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Home » What's New » Bifocal and Multifocal Contact Lenses 

Bifocal and Multifocal Contact Lenses 

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If you are over 40 and have difficulty seeing close up, you probably have a common age-related condition called presbyopia which is when the eye’s natural lens loses the ability to focus on close objects. Presbyopia is a natural process that occurs as the eye ages and affects the majority of people from age 40 and upward. Individuals with presbyopia are often familiar with the need to hold reading materials such as newspapers an arm’s length away from their eyes in order to see clearly, yet reading glasses with bifocal or multifocal (such as progressive) lenses can help.  

Fortunately for those who don’t like the look, feel or inconvenience of reading glasses, there is another option. Bifocal and multifocal lenses are also available in contact lenses in both soft and Rigid Gas Permeable (RGP) varieties.    

Multifocal contact lenses give you added freedom over glasses and they allow you to be able to view any direction - up, down and to the sides - with similar vision. People wearing progressive lenses in glasses on the other hand have to look over their glasses if they want to view upwards or into the distance.

Multifocal contact lenses are generally designed in one of two ways, as either simultaneous vision lenses or alternating vision lenses.

Simultaneous Vision Lenses 

The most popular version of multifocal contact lenses, simultaneous vision lenses present the distance and near vision zones of the lens at the same time. Typically after a short adjustment period your eyes learn to utilize the segment of the lens that they need to focus on the desired object and essentially ignore the other. 

Translating or Alternating Vision lenses

Similar to bifocal eyeglass lenses, these contacts are divided into distinct areas or zones and your pupil will move to the desired zone depending on your vision needs. Typically the top of the lens, which is what you look through when looking straight ahead is for distance vision and the bottom area (what you look through when you look down) is for near vision. However, this can be reversed according to unique vision needs.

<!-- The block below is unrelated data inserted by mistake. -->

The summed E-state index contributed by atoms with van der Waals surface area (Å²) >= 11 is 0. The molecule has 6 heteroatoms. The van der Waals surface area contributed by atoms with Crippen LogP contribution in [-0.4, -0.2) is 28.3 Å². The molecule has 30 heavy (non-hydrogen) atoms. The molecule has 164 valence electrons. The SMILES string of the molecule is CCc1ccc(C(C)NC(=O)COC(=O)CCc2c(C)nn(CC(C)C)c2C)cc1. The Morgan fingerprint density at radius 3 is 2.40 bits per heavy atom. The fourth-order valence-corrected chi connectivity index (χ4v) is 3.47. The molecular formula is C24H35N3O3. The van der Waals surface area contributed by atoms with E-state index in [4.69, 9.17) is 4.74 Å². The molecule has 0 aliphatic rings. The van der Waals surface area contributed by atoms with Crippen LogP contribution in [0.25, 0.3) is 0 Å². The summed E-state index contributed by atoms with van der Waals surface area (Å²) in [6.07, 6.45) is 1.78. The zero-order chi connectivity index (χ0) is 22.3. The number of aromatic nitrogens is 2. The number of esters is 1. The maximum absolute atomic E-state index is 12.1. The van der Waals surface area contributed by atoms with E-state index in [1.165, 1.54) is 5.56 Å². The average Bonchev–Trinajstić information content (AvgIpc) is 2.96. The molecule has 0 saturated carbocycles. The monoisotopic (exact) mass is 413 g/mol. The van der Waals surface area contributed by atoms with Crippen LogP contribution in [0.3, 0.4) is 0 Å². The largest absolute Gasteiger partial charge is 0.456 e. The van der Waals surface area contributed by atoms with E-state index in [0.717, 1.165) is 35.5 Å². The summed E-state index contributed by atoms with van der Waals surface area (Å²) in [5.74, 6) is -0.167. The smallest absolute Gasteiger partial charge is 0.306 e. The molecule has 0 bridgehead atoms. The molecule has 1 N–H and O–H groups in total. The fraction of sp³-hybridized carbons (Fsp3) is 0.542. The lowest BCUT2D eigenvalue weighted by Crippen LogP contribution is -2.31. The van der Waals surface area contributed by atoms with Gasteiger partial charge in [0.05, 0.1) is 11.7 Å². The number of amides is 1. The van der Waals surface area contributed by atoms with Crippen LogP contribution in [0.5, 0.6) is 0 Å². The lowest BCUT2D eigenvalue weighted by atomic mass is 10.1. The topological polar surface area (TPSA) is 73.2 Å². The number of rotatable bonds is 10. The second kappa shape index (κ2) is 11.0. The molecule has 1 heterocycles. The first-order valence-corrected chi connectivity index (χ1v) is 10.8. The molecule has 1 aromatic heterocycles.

An Alternative Option to Multifocal Contact Lenses: Monovision

Monovision is another contact lens alternative for presbyopia particularly if you are having difficulty adapting to multifocal lenses.  Monovision splits your distance and near vision between your eyes, using your dominant eye for distance vision and your non-dominant  eye for near vision. 

Typically you will use single vision lenses in each eye however sometimes the dominant eye will use a single vision lens while a multifocal lens will be used in the other eye for intermediate and near vision. This is called modified monovision.  Your eye doctor will perform a test to determine which type of lens is best suited for each eye and optimal vision. 

Are Contact Lenses Right for You?

If you have presbyopia, contact lenses may be a great option for you. Many people prefer the look and convenience of contact lenses over traditional reading glasses. Speak to your eye doctor about the options available to you.

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Dr Figler has enjoyed the many years of seeing patients at Family EyeCare Clinic and Kane and Figler Optometry and appreciated their confidence in his skills. The growth of his own practice in Slavic Village requires more of his attention located at 7211 Broadway Ave Cleveland, OH or call 216-641-0055 or visit his website broadwayoptical.net. We wish him the best of luck from the Family EyeCare Clinic.

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During this time of limited hours we can help!

If you need to pick up glasses or contact lenses during our limited hours please contact us. We can either mail or provide a drive-up service at the office.

If you would like to order contact lenses please call our office or visit our website and register to order your contact lenses on-line. https://www.familyeyecareclinic.biz/eyeglasses-contacts/order-contact-lenses-online/

Need to see the Doctor?

If you have sudden vision loss, eye infection, severe ocular pain, sudden double vision, sudden flashes of light or new floaters; we are available to see you during our limited hours - 9:00 am through 12:00 pm. Call to make an appointment. Please do not bring additional individuals into the office unless necessary. Normal business is anticipated to return on April 6th, 2020 as mandated by the governor.

Our normal everyday standards of cleaning equipment with Lysol and alcohol wipes are still in effect. We are laser thermo testing patients prior to exams, extra cleaning of rooms between exams and team members not feeling well being asked to stay home. If you do not feel well or have symptoms of a cold or flu please reschedule until you feel better.

Yours in Eye Care,

Dr. Brian Kane